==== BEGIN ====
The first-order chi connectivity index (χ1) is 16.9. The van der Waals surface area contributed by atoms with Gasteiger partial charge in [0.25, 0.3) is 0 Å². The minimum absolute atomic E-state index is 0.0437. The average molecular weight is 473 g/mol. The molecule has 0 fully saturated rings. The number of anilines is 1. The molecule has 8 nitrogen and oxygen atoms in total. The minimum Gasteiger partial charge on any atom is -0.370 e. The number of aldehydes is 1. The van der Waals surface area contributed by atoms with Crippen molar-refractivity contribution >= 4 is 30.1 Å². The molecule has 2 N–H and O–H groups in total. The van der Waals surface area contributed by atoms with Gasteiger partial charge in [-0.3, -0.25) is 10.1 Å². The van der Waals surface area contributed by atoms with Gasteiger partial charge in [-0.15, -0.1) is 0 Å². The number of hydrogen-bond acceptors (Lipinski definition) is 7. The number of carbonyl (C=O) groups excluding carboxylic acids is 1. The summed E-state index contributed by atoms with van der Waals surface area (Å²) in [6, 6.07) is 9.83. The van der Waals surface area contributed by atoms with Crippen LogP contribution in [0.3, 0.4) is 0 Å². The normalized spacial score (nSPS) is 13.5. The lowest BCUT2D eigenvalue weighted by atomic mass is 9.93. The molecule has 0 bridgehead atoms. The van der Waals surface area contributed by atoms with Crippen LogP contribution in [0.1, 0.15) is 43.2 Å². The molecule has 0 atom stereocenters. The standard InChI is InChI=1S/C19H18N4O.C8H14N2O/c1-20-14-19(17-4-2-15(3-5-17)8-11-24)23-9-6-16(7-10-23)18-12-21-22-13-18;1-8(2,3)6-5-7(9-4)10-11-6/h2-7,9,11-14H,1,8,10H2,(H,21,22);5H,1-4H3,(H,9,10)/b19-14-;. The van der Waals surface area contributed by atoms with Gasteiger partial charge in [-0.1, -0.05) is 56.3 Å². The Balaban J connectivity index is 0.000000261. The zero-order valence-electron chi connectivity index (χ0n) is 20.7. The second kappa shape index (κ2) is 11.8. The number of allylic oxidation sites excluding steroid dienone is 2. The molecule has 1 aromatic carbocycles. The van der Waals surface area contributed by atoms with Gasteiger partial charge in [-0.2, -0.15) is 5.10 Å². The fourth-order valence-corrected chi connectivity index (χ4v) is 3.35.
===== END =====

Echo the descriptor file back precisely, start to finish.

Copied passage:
The first-order chi connectivity index (χ1) is 16.9. The van der Waals surface area contributed by atoms with Gasteiger partial charge in [0.25, 0.3) is 0 Å². The minimum absolute atomic E-state index is 0.0437. The average molecular weight is 473 g/mol. The molecule has 0 fully saturated rings. The number of anilines is 1. The molecule has 8 nitrogen and oxygen atoms in total. The minimum Gasteiger partial charge on any atom is -0.370 e. The number of aldehydes is 1. The van der Waals surface area contributed by atoms with Crippen molar-refractivity contribution >= 4 is 30.1 Å². The molecule has 2 N–H and O–H groups in total. The van der Waals surface area contributed by atoms with Gasteiger partial charge in [-0.3, -0.25) is 10.1 Å². The van der Waals surface area contributed by atoms with Gasteiger partial charge in [-0.15, -0.1) is 0 Å². The number of hydrogen-bond acceptors (Lipinski definition) is 7. The number of carbonyl (C=O) groups excluding carboxylic acids is 1. The summed E-state index contributed by atoms with van der Waals surface area (Å²) in [6, 6.07) is 9.83. The van der Waals surface area contributed by atoms with Crippen LogP contribution in [0.3, 0.4) is 0 Å². The normalized spacial score (nSPS) is 13.5. The lowest BCUT2D eigenvalue weighted by atomic mass is 9.93. The molecule has 0 bridgehead atoms. The van der Waals surface area contributed by atoms with Crippen LogP contribution in [0.1, 0.15) is 43.2 Å². The molecule has 0 atom stereocenters. The standard InChI is InChI=1S/C19H18N4O.C8H14N2O/c1-20-14-19(17-4-2-15(3-5-17)8-11-24)23-9-6-16(7-10-23)18-12-21-22-13-18;1-8(2,3)6-5-7(9-4)10-11-6/h2-7,9,11-14H,1,8,10H2,(H,21,22);5H,1-4H3,(H,9,10)/b19-14-;. The van der Waals surface area contributed by atoms with Gasteiger partial charge in [-0.1, -0.05) is 56.3 Å². The Balaban J connectivity index is 0.000000261. The zero-order valence-electron chi connectivity index (χ0n) is 20.7. The second kappa shape index (κ2) is 11.8. The number of allylic oxidation sites excluding steroid dienone is 2. The molecule has 1 aromatic carbocycles. The van der Waals surface area contributed by atoms with Gasteiger partial charge in [-0.2, -0.15) is 5.10 Å². The fourth-order valence-corrected chi connectivity index (χ4v) is 3.35.